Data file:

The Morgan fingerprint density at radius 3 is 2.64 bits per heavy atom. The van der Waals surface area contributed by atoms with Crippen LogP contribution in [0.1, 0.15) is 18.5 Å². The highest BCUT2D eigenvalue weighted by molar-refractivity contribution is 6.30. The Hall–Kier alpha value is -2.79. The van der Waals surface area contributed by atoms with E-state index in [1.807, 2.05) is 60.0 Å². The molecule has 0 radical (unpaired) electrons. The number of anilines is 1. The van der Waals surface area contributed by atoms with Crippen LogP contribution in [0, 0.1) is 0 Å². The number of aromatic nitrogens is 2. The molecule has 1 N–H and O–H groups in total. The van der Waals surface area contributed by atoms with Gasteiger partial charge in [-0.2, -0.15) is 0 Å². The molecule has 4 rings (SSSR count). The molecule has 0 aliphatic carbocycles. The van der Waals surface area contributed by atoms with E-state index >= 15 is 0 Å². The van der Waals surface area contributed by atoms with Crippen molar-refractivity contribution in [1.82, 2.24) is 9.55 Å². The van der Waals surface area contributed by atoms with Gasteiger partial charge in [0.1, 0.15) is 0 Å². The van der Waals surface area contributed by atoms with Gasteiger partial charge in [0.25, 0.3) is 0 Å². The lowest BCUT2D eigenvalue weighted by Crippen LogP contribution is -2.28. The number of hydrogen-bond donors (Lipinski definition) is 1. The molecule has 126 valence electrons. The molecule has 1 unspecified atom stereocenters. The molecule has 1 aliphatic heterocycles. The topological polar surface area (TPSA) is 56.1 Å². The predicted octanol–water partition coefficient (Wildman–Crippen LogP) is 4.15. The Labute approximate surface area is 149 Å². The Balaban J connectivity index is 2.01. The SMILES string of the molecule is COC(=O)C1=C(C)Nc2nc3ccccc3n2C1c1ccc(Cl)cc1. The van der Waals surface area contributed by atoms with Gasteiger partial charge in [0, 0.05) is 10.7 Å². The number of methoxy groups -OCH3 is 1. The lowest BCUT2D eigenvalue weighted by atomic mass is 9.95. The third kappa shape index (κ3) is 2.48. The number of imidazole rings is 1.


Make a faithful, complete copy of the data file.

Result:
The Morgan fingerprint density at radius 3 is 2.64 bits per heavy atom. The van der Waals surface area contributed by atoms with Crippen LogP contribution in [0.1, 0.15) is 18.5 Å². The highest BCUT2D eigenvalue weighted by molar-refractivity contribution is 6.30. The Hall–Kier alpha value is -2.79. The van der Waals surface area contributed by atoms with E-state index in [1.807, 2.05) is 60.0 Å². The molecule has 0 radical (unpaired) electrons. The number of anilines is 1. The van der Waals surface area contributed by atoms with Crippen LogP contribution in [0, 0.1) is 0 Å². The number of aromatic nitrogens is 2. The molecule has 1 N–H and O–H groups in total. The van der Waals surface area contributed by atoms with Gasteiger partial charge in [-0.2, -0.15) is 0 Å². The molecule has 4 rings (SSSR count). The molecule has 0 aliphatic carbocycles. The van der Waals surface area contributed by atoms with E-state index >= 15 is 0 Å². The van der Waals surface area contributed by atoms with Crippen molar-refractivity contribution in [1.82, 2.24) is 9.55 Å². The van der Waals surface area contributed by atoms with Gasteiger partial charge in [0.1, 0.15) is 0 Å². The van der Waals surface area contributed by atoms with Gasteiger partial charge in [0.25, 0.3) is 0 Å². The lowest BCUT2D eigenvalue weighted by Crippen LogP contribution is -2.28. The number of hydrogen-bond donors (Lipinski definition) is 1. The molecule has 126 valence electrons. The molecule has 1 unspecified atom stereocenters. The molecule has 1 aliphatic heterocycles. The topological polar surface area (TPSA) is 56.1 Å². The predicted octanol–water partition coefficient (Wildman–Crippen LogP) is 4.15. The Labute approximate surface area is 149 Å². The Balaban J connectivity index is 2.01. The SMILES string of the molecule is COC(=O)C1=C(C)Nc2nc3ccccc3n2C1c1ccc(Cl)cc1. The van der Waals surface area contributed by atoms with Gasteiger partial charge in [0, 0.05) is 10.7 Å². The number of methoxy groups -OCH3 is 1. The lowest BCUT2D eigenvalue weighted by atomic mass is 9.95. The third kappa shape index (κ3) is 2.48. The number of imidazole rings is 1.